Drinking Age 25 Hoax: Canada Legal Drinking Age 23 Prank Goes Viral

A prank on Facebook that’s going viral is saying Canada will change its legal drinking age to 23 in July.

“Stephen harper has decided that as of July 1st 2014 (Canada day) the minimum legal drinking age in canada will be raised to 21. In Ontario, Manitoba, BC, all maritimes, and all territories, this will be raised to 23 (sic),” the prank says. It claims to be from CNN.

The prank was posted on the Sunday Times Daily, a website that allows users to create and share fake news stories.

When one clicks on it, they get a message that says they’ve been tricked. “We are sorry, but you were tricked! It was just a joke!” it says.

Two other bogus stories about the drinking age going up to 25 in the US and the UK also went viral, getting about 10 million pageviews as well as millions of shares and “likes” on Facebook in the past several days.

The Canada drinking age hoax appears to have been posted recently, and it already has 40,000 “likes” and shares on the social media network.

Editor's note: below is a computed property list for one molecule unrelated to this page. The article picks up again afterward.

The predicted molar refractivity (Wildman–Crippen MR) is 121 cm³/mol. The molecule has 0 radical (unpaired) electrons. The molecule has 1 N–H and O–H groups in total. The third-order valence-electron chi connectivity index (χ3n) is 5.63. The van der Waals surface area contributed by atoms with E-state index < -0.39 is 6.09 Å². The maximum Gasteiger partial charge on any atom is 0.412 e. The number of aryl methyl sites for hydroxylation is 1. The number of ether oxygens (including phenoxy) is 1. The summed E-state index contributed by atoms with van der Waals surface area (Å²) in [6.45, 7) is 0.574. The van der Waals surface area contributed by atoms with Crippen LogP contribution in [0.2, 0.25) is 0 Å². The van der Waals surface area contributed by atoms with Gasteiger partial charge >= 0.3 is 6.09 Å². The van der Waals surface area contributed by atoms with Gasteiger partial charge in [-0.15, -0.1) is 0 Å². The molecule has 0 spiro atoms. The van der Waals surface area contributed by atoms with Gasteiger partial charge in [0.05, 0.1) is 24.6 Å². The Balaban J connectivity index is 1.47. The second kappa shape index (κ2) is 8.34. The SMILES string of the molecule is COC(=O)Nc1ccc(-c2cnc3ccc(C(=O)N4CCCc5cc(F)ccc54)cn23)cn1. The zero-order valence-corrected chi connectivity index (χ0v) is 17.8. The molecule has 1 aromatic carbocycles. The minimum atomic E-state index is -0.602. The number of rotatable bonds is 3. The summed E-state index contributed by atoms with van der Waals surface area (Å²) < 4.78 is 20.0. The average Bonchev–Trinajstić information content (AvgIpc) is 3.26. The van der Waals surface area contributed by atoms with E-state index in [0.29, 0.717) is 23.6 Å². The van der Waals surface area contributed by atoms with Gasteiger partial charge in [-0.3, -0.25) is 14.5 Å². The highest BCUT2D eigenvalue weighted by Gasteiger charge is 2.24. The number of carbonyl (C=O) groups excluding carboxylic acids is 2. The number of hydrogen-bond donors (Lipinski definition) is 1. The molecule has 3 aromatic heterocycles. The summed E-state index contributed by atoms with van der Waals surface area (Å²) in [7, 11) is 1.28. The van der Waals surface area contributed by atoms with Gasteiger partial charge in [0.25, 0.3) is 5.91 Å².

According to hoax-debunking website Snopes, the original hoax about the US drinking age change was “promulgated by a phony, amateurishly written ABC News lookalike article posted on Sunday Times Daily, a web site that allows users to ‘create your own fake news and trick your friends by sharing it on Facebook, Twitter or any other social network.'”

 

AP Update: Czech brewer gets Budweiser trademark in Portugal 

PRAGUE (AP) — The Czech brewery Budvar says a Portuguese trade court has upheld a decision preventing its rival Anheuser-Busch InBev from registering its beer under the Budweiser name in the country.

State-owned Budejovicky Budvar NP has been fighting with Anheuser-Busch for over a century over use of the Budweiser name. The legal battle continued when Anheuser-Busch was taken over by Belgium’s InBev in 2008.

The Czech company said Thursday the appeals court in Lisbon rejected AB InBev’s challenge to a December trade court ruling because its Budweiser trademarks could be mistaken for those Budvar had already registered in Portugal.

Budvar says the verdict is final. The court could not be immediately reached for confirmation.

AB InBev spokeswoman Karen Couck says the ruling doesn’t affected sales of the company’s BUD brand in Portugal.

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